Covid-19: 4 Nigerian Women Named Among 100 Global Outstanding Nurses, Midwives

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FOUR Nigerian women have been named among 100 Outstanding Women Nurses and Midwives Leaders by the Women in Global Health.

They were named as part of activities to mark the 2020 International Year of the Nurse and the Midwife.

A statement by the WGH and YONM named the four Nigerian women as Mary Ozuruonye Agholor, Edidiong Asanga, Emmanualla Inah, and Onyinyechi Susan Madu.

The statement explained that the 100 women were chosen for “their everyday heroism and service”, amidst the global health challenges.

“During the International Year of the Nurse and the Midwife, amidst a global pandemic, the courageous work of Nurses and Midwives deserves, more than ever, to be honored–not just by applause. Let us use the stories of their everyday heroism and service to call for all countries to invest in decent work and a new social contract for nurses and midwives as part of their commitment to health for all,” it explained.

According to the statement, “Despite shortages of Personal Protective Equipments, a lack of support and crippling uncertainty, these women represent millions more Nurses and Midwives on the frontlines of patient care, providing solutions, every day, to people around the globe.”

The organisations said Agholor, born and bred in Ile-Ife, Osun State by Delta State parents, was the first Nigerian Nurse to become a broadcaster as she founded the Nightingale Radio as a platform for Nurses to speak out and express themselves and serve as an information hub for Nurses and Nursing bodies such as the National Association of Nigerian Nurses and Midwives.

The statement said, “The station has become a rallying point and voice of Nurses in Nigeria. As a public health nurse with a passion for public speaking and broadcasting, Agholor’s daily work routine involves creating health awareness, preventive medicine advocacy, and increasing the availability of health information.

“She uses public speaking and broadcast media as tools to facilitate public health education through health shows on the radio. Recently, Agholor has been involved in the dissemination and propagation of information about COVID – 19 primarily through Florence Nightingale Radio.

“She additionally gives weekly presentations on another radio station, Living proof Radio, to reach out and educate the population on COVID-19. Agholor paired her nursing skills with her understanding of media to produce jingles about COVID-19 prevention and control which are being aired on three different media houses.

“The jingles focus on the need for constant and consistent handwashing with soap and water, frequent use of hand sanitizer, proper use of facemasks, and physical distancing.”

According to WGH and YONM, Asanga was the first and only Nurse/Midwife in Akwa Ibom State, South-South Nigeria who employs the use of American Sign Language and Nigeria Sign Language for the care of hearing-impaired patients.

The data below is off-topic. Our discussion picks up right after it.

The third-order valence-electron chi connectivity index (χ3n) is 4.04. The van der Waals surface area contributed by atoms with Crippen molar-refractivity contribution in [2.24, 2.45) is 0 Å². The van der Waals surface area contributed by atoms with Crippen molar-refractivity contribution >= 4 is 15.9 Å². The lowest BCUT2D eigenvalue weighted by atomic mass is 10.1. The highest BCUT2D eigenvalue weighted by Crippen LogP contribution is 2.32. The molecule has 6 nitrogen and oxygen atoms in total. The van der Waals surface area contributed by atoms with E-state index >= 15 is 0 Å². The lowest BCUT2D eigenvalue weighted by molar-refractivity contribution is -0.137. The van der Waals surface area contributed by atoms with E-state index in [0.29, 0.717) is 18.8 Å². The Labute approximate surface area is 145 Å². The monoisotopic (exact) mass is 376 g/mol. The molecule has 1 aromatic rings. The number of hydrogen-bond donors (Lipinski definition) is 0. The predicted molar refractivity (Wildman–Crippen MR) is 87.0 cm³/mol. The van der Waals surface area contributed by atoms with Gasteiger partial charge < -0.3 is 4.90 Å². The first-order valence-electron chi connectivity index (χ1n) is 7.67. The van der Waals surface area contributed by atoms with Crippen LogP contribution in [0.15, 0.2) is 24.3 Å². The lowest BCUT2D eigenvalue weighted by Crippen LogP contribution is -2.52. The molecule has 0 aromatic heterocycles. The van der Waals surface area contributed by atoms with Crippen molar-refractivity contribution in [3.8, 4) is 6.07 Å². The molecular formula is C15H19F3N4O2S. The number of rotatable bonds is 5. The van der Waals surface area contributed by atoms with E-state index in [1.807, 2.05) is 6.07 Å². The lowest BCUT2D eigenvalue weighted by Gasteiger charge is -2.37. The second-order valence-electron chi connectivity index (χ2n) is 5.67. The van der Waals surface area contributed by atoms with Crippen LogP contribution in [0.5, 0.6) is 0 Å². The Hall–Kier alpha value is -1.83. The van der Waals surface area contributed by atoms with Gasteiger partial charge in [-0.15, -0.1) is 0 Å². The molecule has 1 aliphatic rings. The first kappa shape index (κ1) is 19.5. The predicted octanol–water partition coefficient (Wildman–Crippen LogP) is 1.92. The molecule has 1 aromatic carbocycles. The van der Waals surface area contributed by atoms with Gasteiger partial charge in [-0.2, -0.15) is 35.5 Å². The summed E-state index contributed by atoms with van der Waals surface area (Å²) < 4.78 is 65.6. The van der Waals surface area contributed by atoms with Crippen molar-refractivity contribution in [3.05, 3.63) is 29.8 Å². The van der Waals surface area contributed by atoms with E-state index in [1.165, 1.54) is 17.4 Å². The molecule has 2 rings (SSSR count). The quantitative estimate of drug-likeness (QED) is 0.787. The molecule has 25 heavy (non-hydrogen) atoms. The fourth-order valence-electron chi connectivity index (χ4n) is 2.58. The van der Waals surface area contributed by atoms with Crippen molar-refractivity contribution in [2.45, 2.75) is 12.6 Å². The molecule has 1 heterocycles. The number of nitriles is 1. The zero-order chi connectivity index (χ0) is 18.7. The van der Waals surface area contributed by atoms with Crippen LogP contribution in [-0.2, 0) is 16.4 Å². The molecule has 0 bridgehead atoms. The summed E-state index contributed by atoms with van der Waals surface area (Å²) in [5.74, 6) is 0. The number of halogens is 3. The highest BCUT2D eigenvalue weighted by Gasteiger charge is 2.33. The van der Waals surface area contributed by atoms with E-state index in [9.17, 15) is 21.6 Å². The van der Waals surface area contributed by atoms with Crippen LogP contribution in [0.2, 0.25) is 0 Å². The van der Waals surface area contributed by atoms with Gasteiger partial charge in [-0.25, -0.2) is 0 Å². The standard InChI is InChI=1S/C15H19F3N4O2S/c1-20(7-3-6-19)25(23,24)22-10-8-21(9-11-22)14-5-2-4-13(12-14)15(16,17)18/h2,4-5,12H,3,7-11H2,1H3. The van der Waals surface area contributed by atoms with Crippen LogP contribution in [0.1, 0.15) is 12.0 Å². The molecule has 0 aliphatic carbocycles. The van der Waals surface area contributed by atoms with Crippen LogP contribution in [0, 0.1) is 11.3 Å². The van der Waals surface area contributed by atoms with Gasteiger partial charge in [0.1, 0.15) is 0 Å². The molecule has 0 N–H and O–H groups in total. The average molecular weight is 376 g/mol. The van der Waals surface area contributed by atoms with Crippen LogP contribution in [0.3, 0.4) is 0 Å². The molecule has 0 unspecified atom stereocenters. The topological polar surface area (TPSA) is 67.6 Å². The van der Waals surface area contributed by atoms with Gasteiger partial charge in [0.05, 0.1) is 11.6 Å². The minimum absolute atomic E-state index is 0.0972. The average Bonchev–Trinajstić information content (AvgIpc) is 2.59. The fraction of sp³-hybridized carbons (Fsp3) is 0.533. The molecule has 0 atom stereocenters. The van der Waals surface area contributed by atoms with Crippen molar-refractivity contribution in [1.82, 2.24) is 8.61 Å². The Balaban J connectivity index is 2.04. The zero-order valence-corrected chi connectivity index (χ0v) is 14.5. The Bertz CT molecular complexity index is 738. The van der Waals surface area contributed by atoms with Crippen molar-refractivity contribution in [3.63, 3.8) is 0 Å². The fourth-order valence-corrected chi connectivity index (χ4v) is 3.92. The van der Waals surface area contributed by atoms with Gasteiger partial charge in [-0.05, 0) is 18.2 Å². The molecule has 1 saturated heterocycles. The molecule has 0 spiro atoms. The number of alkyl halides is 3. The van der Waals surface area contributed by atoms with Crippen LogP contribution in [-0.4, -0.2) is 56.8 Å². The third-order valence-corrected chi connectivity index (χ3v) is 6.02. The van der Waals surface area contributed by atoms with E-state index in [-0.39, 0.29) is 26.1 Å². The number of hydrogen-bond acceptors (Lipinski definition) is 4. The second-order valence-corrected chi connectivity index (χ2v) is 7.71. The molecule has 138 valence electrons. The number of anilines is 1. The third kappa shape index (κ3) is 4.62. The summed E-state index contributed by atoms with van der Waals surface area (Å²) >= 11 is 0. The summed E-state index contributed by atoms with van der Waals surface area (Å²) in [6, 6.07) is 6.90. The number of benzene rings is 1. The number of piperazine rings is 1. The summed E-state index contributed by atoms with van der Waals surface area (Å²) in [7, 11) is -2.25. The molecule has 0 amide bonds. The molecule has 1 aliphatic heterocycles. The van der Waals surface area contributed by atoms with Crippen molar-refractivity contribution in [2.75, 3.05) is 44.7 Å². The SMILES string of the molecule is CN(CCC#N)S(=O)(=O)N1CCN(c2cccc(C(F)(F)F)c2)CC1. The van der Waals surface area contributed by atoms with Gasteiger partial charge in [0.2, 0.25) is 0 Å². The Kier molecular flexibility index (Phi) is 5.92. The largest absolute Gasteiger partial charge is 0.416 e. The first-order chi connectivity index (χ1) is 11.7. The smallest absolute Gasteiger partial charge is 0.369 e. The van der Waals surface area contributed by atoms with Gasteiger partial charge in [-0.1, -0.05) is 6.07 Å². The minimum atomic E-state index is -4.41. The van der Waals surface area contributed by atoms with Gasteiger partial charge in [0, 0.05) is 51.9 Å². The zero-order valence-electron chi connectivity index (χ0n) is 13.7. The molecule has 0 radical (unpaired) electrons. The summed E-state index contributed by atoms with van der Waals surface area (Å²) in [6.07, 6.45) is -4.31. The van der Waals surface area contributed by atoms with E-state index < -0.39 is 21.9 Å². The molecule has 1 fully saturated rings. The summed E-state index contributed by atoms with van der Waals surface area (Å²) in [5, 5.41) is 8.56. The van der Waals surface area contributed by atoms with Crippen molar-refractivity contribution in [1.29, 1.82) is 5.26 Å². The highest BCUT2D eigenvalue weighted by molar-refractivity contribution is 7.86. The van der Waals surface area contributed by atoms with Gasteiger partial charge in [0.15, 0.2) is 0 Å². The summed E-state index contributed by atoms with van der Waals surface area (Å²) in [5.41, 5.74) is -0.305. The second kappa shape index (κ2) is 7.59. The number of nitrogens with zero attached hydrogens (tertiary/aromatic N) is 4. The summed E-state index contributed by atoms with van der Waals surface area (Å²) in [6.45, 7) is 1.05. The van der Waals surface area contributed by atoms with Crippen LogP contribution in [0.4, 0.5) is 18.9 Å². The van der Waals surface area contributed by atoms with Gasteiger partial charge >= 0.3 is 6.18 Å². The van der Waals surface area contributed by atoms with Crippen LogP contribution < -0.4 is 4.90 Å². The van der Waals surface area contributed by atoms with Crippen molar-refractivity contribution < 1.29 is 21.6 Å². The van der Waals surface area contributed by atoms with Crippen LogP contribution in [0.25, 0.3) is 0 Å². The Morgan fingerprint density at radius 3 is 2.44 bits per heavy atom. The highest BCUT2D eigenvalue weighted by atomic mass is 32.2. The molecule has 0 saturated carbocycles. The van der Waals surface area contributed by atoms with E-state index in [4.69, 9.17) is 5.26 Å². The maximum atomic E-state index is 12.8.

The statement said, “Previously Asanga has been a Surgical Nurse, Midwife, and even legislative intern carrying out health policy analyses. She is a highly experienced and sensitive Nurse-Midwife with an exceptional record of providing stellar medical and emotional services to all kinds of patients.

“Adept at functioning well in a high-pressure work environment, Asanga currently trains other Nurses on ASL and NSL to care for these clients wherever they may be found. She is raising a diverse health workforce and promoting a healthcare inclusive system. She currently works as a school healthcare Nurse at a special education centre.”

Inah, a practicing registered Nurse and Midwife was named because during the course of her Midwifery training, the school-sponsored trips to rural villages where none of them spoke the native language or understood their culture, practices and beliefs.

“However, they found a way of communicating and relating to the community through the language of West African pidgin. There, Emmanuella and her team created awareness about practices that promoted postpartum haemorrhage, which was the leading cause of death in the community. They organized educational health seminars in village halls, community playgrounds, and the chief’s compounds”, WGH and YONM said.

She is about launching her first book, entitled: “The Preggy Workbook”, containing a detailed guide on the trimesters of pregnancy, pregnancy myths, and how to enjoy the journey.

Madu was named “community hero” because her dedication has deeply impacted the local midwifery nursing community, as well as the broader global health ecosystem.

“She has participated extensively in research and community care work that has positively impacted the lives of the poor and underprivileged in rural communities of Imo State, Nigeria”, the statement said.

Madu was also said to have contributed regularly to courses, healthcare, and movements at the grassroots level to improve access to quality healthcare through extensive research and intervention schemes.

“As a Nursing Officer at the Abubakar Tafawa Balewa Teaching Hospital, Bauchi State, Nigeria, she has been involved with the Cholera Treatment Centre to create awareness and carry out research on the 2014 cholera outbreak”, WGH and YONM stated.

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